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18th July 1999

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    Tear gas politics.

    Curious, and almost queer statements have been made after the clobbering of media personnel and others by the Police at an opposition rally against the Executive Presidency last week. If a Martian landed in Sri Lanka, and read these statements , he would probably have believed that the "UNP mob'' hurled tear gas at itself. The partisan politics of all this can only be galling to us, because it's our journalists who are laid up in bed at the National Hospital. To them statements and counter statements would sound absolutely puerile and disturbing because there is no need for anybody else to edify them on what happened at Town Hall. All they know is that the Police set upon them, clobbered them and fired tear gas missiles in their direction. This, without any provocation while they were engaged in their professional duty of covering a political event.

    A statement emanating from the cosy confines of the Presidential Secretariat after the event claimed that the Executive Presidency was the UNP's creation. This is from the same President who refers to the legislation that introduced the Executive Presidency as the "bahubootha JR viyawasthawa" ( .or the absurd JR Jayewardene constitution.) If that's the way she feels about the issue, it beats us how it makes sense for her to condone the clobbering of the media and the disruption of the rally , when in fact she should have been leading the demonstration against the "bahubootha constitution'' herself? The presidential logic certainly is puzzling, to say the least. We don't have to labour the point because it's a virtual certainty that the government and the President will learn sooner or later that antagonising the collective media will be the beginning of the end.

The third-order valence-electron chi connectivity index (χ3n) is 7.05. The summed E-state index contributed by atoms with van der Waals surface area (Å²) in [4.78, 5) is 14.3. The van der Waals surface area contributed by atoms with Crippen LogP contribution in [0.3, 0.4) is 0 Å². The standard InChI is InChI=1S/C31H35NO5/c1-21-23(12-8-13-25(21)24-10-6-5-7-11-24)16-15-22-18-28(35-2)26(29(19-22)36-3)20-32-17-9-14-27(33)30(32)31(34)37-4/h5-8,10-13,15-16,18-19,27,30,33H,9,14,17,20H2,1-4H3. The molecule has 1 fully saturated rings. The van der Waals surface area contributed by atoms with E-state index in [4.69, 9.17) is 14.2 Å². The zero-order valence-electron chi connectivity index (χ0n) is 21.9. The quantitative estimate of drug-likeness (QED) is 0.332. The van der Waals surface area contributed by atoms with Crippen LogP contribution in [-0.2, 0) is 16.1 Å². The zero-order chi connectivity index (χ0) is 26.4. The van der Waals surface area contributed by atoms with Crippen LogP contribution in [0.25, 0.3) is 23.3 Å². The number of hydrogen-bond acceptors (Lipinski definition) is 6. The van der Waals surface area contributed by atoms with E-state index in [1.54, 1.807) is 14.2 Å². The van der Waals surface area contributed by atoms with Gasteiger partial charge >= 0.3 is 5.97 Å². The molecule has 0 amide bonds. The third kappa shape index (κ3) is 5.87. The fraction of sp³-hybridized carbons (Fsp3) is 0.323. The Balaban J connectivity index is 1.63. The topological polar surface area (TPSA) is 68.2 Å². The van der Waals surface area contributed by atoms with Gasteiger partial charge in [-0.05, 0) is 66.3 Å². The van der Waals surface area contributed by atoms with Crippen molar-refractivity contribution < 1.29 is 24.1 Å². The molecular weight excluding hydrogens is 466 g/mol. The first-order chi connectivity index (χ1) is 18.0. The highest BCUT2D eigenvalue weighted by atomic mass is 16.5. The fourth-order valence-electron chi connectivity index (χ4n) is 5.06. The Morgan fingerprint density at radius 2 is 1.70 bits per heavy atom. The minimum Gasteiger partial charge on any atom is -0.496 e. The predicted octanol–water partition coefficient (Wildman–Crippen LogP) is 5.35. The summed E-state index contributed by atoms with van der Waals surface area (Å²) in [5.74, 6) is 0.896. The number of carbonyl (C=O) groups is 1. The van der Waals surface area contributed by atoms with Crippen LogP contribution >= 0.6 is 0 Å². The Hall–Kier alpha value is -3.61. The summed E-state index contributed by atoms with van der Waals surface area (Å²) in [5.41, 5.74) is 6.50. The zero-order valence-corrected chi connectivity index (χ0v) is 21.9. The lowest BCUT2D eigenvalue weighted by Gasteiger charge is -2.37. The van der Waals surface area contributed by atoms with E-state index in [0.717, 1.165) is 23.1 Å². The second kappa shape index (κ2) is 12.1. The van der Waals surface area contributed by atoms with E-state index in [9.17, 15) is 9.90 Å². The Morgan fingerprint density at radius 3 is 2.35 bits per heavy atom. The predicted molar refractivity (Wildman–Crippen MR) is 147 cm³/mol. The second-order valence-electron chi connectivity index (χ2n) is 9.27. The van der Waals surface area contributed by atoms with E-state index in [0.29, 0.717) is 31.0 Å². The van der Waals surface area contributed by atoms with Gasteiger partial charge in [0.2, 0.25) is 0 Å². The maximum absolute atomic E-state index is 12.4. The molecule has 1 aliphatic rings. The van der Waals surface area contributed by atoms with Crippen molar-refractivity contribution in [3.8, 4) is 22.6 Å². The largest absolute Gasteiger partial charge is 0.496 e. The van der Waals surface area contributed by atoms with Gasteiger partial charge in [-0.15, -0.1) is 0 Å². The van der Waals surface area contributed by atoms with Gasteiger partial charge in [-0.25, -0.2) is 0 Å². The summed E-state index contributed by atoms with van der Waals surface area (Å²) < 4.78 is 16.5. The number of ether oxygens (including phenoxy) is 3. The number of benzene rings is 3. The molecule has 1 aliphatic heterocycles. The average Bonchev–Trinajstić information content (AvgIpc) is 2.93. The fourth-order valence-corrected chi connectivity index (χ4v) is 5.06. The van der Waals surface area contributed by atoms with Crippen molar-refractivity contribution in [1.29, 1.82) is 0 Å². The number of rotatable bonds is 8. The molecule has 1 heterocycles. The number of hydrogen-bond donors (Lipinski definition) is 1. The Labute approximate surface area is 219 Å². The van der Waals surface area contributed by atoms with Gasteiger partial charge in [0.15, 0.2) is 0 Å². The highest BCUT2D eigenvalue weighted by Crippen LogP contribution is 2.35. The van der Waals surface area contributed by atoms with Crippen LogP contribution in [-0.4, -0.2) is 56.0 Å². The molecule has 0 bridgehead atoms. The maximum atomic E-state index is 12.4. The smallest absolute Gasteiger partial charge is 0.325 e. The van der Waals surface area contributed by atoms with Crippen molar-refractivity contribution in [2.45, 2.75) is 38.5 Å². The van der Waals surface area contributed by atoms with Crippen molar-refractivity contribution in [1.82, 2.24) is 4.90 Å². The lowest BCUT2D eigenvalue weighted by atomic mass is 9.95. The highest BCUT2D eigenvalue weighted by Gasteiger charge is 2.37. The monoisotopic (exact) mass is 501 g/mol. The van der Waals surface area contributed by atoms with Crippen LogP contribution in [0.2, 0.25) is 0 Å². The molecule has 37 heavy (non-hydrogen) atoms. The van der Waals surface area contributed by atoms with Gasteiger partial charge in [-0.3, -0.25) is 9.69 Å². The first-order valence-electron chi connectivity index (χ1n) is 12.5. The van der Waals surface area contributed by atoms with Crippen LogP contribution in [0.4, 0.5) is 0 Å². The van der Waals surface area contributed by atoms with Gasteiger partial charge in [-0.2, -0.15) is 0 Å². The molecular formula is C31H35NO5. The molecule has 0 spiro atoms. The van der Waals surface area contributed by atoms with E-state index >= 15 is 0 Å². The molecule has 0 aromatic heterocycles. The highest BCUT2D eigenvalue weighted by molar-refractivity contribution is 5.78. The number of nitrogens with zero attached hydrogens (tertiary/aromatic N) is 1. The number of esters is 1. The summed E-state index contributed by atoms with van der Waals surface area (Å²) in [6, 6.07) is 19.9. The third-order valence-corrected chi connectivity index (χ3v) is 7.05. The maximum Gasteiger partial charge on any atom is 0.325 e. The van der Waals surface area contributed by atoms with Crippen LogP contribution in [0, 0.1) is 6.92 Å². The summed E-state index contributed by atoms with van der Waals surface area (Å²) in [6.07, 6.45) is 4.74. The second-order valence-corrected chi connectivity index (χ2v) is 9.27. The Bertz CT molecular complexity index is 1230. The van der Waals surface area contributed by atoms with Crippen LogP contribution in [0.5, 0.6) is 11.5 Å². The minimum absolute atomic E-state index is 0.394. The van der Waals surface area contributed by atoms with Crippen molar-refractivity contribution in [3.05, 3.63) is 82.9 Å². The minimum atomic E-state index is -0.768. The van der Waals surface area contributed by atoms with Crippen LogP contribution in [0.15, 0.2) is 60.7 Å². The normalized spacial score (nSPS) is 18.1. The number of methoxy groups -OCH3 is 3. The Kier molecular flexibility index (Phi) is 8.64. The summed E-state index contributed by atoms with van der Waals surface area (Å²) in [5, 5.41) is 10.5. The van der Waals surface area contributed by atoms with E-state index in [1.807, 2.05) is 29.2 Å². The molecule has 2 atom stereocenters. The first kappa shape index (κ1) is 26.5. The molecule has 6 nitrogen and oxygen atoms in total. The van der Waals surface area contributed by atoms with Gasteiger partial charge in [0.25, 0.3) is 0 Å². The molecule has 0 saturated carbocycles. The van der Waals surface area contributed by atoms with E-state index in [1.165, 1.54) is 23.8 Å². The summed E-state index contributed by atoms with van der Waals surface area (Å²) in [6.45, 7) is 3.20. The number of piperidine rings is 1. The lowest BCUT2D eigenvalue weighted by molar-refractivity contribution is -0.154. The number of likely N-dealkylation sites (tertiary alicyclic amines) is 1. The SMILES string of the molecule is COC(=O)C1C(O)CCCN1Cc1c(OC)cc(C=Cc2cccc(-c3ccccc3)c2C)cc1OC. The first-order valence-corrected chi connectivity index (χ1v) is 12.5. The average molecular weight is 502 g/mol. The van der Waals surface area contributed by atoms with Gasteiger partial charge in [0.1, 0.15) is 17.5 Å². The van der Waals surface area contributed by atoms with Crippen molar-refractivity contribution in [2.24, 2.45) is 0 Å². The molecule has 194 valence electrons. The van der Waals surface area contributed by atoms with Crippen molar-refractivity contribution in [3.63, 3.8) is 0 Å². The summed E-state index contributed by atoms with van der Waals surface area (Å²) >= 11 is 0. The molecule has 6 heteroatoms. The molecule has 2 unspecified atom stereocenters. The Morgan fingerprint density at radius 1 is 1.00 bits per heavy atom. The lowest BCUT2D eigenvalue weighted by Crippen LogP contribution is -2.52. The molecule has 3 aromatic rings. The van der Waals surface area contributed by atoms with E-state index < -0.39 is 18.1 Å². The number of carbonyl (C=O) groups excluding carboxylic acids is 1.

We would have expected the state machinery to be somewhat contrite about the event, given that media personnel were caught up in the melee. Instead, the strategy has been to go for the hardsell and to blame it all on the UNP, a palpable falsehood to all the journalists who were there and who do not need any fresh lessons on what happened and how it happened.

    It displays a callous disregard for the truth and the sensibilities of professionals . That aside, it's true the Executive Presidency is the UNP's creation , but certainly the UNP didn't promise to abolish it. That among other things seems to confirm that this government is amnesic and perhaps hallucinatory too, about this whole contretemps.

    The co-word

    The dust seems to have settled in the recent dispute between India and Pakistan over the Line of control in Kargil. By all accounts, it appears that India scored a military and diplomatic victory over its traditional rival. Pakistan's efforts at intruding in Kargil and internationalising the Kashmir dispute in the process seems to have come a cropper.

    It's easy for us Sri Lankans to imagine how infuriated India was at the interference of Pakistani regular forces and extremist elements in Kargil. This empathy exists somewhat paradoxically because of our own experience with India's interference in the North of Sri Lanka in the past. India provided arms training, funding and diplomatic support for the Eelam separatist movement, and eventually it was Pakistan that came unreservedly to our rescue in a bad situation.

    Being the wiser from that experience , we urge for non interference in the Kashmir conflict, particularly as there is potential for Kashmir to flare up into a futile but explosive conflagration between these two nuclear powers. Non-interference and co existence therefore should be the credo of the big brother states north of us, both states being friendly states in alliance with us within the folds of SAARC. It was a great Indian who underlined the importance of co- existence, and his words ring truer today than when he uttered them. Pandit Jawaharlal Nehru the post independence Indian Prime Minister said the credo is that "either we co- exist or we co-perish.''


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